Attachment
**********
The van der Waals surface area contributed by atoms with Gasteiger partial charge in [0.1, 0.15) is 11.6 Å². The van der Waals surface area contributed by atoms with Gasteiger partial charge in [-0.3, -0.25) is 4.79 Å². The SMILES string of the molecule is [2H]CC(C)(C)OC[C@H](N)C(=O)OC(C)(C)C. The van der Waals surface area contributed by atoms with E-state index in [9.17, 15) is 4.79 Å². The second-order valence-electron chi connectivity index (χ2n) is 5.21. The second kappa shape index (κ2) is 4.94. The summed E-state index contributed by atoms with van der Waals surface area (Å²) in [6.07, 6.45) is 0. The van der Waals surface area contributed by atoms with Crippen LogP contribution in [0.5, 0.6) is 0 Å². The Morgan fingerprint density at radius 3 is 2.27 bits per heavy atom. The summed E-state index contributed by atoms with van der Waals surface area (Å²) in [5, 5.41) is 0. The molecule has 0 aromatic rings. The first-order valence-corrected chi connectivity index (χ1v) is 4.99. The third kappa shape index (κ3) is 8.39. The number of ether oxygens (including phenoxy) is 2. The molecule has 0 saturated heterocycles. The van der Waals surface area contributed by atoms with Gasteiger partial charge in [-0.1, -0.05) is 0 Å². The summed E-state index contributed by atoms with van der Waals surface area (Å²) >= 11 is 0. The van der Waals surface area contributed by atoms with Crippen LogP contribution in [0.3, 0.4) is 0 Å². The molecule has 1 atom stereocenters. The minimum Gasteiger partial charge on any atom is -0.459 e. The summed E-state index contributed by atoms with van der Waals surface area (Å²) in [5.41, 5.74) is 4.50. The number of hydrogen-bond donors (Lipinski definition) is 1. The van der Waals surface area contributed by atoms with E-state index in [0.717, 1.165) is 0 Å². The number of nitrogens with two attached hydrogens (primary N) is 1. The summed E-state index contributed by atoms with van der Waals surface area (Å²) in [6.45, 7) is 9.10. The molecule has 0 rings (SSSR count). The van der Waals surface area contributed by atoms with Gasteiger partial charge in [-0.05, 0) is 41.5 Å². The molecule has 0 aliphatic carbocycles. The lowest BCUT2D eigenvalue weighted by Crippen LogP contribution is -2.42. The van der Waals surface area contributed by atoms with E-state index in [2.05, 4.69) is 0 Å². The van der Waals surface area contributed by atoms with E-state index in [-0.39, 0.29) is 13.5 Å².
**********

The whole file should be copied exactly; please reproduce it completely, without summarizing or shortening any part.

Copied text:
The van der Waals surface area contributed by atoms with Gasteiger partial charge in [0.1, 0.15) is 11.6 Å². The van der Waals surface area contributed by atoms with Gasteiger partial charge in [-0.3, -0.25) is 4.79 Å². The SMILES string of the molecule is [2H]CC(C)(C)OC[C@H](N)C(=O)OC(C)(C)C. The van der Waals surface area contributed by atoms with E-state index in [9.17, 15) is 4.79 Å². The second-order valence-electron chi connectivity index (χ2n) is 5.21. The second kappa shape index (κ2) is 4.94. The summed E-state index contributed by atoms with van der Waals surface area (Å²) in [6.07, 6.45) is 0. The van der Waals surface area contributed by atoms with Crippen LogP contribution in [0.5, 0.6) is 0 Å². The Morgan fingerprint density at radius 3 is 2.27 bits per heavy atom. The summed E-state index contributed by atoms with van der Waals surface area (Å²) in [5, 5.41) is 0. The molecule has 0 aromatic rings. The first-order valence-corrected chi connectivity index (χ1v) is 4.99. The third kappa shape index (κ3) is 8.39. The number of ether oxygens (including phenoxy) is 2. The molecule has 0 saturated heterocycles. The van der Waals surface area contributed by atoms with Gasteiger partial charge in [-0.1, -0.05) is 0 Å². The summed E-state index contributed by atoms with van der Waals surface area (Å²) >= 11 is 0. The van der Waals surface area contributed by atoms with Crippen LogP contribution in [0.3, 0.4) is 0 Å². The molecule has 1 atom stereocenters. The minimum Gasteiger partial charge on any atom is -0.459 e. The summed E-state index contributed by atoms with van der Waals surface area (Å²) in [5.41, 5.74) is 4.50. The number of hydrogen-bond donors (Lipinski definition) is 1. The van der Waals surface area contributed by atoms with E-state index in [0.717, 1.165) is 0 Å². The number of nitrogens with two attached hydrogens (primary N) is 1. The summed E-state index contributed by atoms with van der Waals surface area (Å²) in [6.45, 7) is 9.10. The molecule has 0 rings (SSSR count). The van der Waals surface area contributed by atoms with Gasteiger partial charge in [-0.05, 0) is 41.5 Å². The molecule has 0 aliphatic carbocycles. The lowest BCUT2D eigenvalue weighted by Crippen LogP contribution is -2.42. The van der Waals surface area contributed by atoms with E-state index in [2.05, 4.69) is 0 Å². The van der Waals surface area contributed by atoms with E-state index in [-0.39, 0.29) is 13.5 Å².